- Bulgaria and Romania are new members of the European Union with certain potential to become major tourism destinations thanks to their history cultural heritage.
- The Norrbottens region, as the rest of the regions in Sweden, is a technological developed region which is strong in ICT.
The partnership includes a wide diversity of stakeholders or organisations such as local businesses, universities, technological centres and parks, regional governments and development agencies. The consortium has the structure of the triple helix. This is the basis for the creation of a research-driven cluster, a platform for the generation and transfer of technology and knowledge in the tourism sector, increasing the competitiveness of tourism companies, especially SMEs and for bringing the benefits of the research activities to all businesses.
Main scientific and technological (S&T) results / foregrounds:
1. An analysis of the situation of the touristic services sector in the regions taking part in the project. This has been the production of a tourism sector SWOT analysis for each of the participating regions.
2. An online technological map resulting in a platform for knowledge transfer.
3. A report on synergies and complementary features on the tourist-oriented service sector in each of the participating regions. This report includes an analysis of regional technological trends and a global analysis including the differences between R&D public policies.
4. The identification of actions of mutual interest both at regional and at transnational level, a result of the active collaboration of all partners during project meetings.
5. An itinerary for generation and transfer of knowledge and technology.
6. A handbook on how to apply information technologies (IT) efficiently in the tourism industry.
7. A report of conclusions and recommendations for future public RDI policies in the Tourism Sector.
8. A joint action plan to ensure continuity of the research-driven cluster.
1. An analysis of the tourism services sector (Deliverable 2.1)
The analysis of the services sector linked to tourism (SWOT analysis) was the starting point of the project. The output served as input for the activities needed to achieve the following general objectives:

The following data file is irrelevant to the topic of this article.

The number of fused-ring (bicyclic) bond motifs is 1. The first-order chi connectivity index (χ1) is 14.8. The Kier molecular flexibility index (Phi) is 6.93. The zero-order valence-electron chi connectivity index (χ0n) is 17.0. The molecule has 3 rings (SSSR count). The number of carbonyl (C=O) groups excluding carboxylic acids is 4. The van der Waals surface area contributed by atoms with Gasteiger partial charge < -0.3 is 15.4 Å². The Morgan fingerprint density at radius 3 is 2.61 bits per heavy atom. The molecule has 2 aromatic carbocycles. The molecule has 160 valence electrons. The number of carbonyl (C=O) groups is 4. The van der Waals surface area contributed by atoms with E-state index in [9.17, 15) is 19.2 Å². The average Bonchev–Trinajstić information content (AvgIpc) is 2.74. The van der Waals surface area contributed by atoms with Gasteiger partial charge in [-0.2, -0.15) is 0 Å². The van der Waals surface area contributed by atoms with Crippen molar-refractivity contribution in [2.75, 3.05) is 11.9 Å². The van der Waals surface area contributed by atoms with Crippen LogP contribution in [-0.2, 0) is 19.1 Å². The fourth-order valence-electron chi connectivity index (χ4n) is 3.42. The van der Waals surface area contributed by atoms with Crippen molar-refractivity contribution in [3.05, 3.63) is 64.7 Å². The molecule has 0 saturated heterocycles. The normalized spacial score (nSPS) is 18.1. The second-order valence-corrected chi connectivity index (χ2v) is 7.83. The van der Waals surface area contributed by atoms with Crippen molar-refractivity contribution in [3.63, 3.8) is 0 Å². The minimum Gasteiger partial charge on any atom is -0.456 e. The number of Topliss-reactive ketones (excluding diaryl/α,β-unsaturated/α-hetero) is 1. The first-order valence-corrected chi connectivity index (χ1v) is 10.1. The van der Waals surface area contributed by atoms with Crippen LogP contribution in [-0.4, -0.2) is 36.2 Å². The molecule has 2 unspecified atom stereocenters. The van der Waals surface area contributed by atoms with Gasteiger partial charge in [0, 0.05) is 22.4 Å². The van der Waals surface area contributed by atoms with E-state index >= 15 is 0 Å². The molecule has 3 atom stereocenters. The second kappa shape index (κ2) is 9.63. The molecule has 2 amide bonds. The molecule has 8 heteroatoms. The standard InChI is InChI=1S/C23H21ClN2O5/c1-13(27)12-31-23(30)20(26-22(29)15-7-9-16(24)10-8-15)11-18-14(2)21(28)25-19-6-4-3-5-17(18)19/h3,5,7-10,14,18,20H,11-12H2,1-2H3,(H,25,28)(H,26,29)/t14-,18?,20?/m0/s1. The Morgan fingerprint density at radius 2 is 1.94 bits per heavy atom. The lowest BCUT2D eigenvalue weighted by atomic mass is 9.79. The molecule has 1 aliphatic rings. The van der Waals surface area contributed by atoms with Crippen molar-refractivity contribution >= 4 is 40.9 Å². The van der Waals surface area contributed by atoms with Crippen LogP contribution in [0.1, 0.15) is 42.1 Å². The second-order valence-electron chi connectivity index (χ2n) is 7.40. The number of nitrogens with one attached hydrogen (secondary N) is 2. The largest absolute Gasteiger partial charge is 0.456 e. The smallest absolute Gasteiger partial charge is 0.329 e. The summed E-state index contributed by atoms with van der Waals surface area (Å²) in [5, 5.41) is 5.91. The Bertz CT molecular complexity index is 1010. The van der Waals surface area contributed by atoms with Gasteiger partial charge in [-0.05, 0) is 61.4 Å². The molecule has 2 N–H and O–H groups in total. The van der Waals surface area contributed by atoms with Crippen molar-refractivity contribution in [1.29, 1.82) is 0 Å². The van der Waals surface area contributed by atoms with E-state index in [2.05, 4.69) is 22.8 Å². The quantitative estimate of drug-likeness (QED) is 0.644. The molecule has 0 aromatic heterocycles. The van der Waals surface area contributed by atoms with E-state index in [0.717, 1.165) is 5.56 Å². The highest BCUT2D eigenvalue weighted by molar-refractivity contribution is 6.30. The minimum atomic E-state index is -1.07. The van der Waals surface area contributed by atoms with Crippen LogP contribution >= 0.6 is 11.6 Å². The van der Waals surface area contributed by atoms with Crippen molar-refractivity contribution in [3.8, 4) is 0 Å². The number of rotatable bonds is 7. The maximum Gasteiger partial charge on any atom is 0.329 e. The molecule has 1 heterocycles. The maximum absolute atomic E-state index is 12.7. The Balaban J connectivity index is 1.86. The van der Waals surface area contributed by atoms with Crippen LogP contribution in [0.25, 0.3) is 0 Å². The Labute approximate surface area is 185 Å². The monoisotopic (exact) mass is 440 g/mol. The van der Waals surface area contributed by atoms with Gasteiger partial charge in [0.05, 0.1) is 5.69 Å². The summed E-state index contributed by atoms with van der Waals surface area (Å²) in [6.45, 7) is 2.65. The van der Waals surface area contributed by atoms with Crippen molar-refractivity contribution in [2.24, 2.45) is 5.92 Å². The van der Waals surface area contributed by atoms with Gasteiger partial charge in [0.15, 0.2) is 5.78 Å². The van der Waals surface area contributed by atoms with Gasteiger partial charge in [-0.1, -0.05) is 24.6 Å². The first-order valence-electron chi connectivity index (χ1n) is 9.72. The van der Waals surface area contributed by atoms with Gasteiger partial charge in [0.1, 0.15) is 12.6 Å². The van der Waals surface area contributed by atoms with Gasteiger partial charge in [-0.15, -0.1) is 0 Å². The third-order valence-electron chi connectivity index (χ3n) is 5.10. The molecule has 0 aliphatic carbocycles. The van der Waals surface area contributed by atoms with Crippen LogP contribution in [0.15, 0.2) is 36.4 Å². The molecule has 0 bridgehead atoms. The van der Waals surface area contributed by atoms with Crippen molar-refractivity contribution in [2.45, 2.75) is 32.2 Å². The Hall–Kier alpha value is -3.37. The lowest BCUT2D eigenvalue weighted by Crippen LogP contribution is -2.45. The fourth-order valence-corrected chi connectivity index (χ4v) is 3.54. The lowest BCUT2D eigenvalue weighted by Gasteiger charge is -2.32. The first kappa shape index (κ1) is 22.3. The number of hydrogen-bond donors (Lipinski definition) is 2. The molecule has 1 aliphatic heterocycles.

- adapt and to strengthen public RDI policies, either directly or indirectly related to the tourist sector;
- promote, diversify and specialise in RDI activity in the tourism sector;
- exchange experiences among the participating regions and countries.
Analyse the importance of the tourist-oriented services sector in regional economies and its characteristics in regions taking part in the project.
Policymakers and tourism stakeholders of different regions.
The interviews carried out with the most important players in the sector in each region were a major part of work package (WP)2. While a total of 50 interviews were initially planned, a total of 142 were completed. Of these, 49 were carried out with tourism businesses and 64 were with technological suppliers. 29 interviews were carried out with policy makers. Each region produced a regional report with the following information:
- the background of the region;
- public policies at European, national and regional level which configure the framework for tourism and the RDI activities;
- main characteristics of the regional tourism sector: model, specialisation, supply and demand, competitors, education and impact in the region;
- main stakeholders in the region;
- issues, needs and problems of tourist services SMEs in the region;
- technologies and innovation in tourism sector in the region: statistical data, trends and priorities in the region, research lines and innovations able to be applied to tourism sector and identification of best practices;
- SWOT analysis of tourism in the region;
- definition of action priorities in the region;
The interviews served to establish links with stakeholders in each region. These interviews made it possible to disseminate the project objectives and activities and to generate interest. The links established and the interest generated resulted in stakeholders taking part in the working groups and regional seminars. The information gathered at these events served to complete the regional reports. The completed reports contain important information which can be taken into account in each region in order to define tourism policies or strategies. The analysis of the information contained in the regional reports and the general information collected was compiled in the production of the report of the analysis of the situation of the services sector linked to tourism in the regions taking part in the project.
Sector SWOT analysis: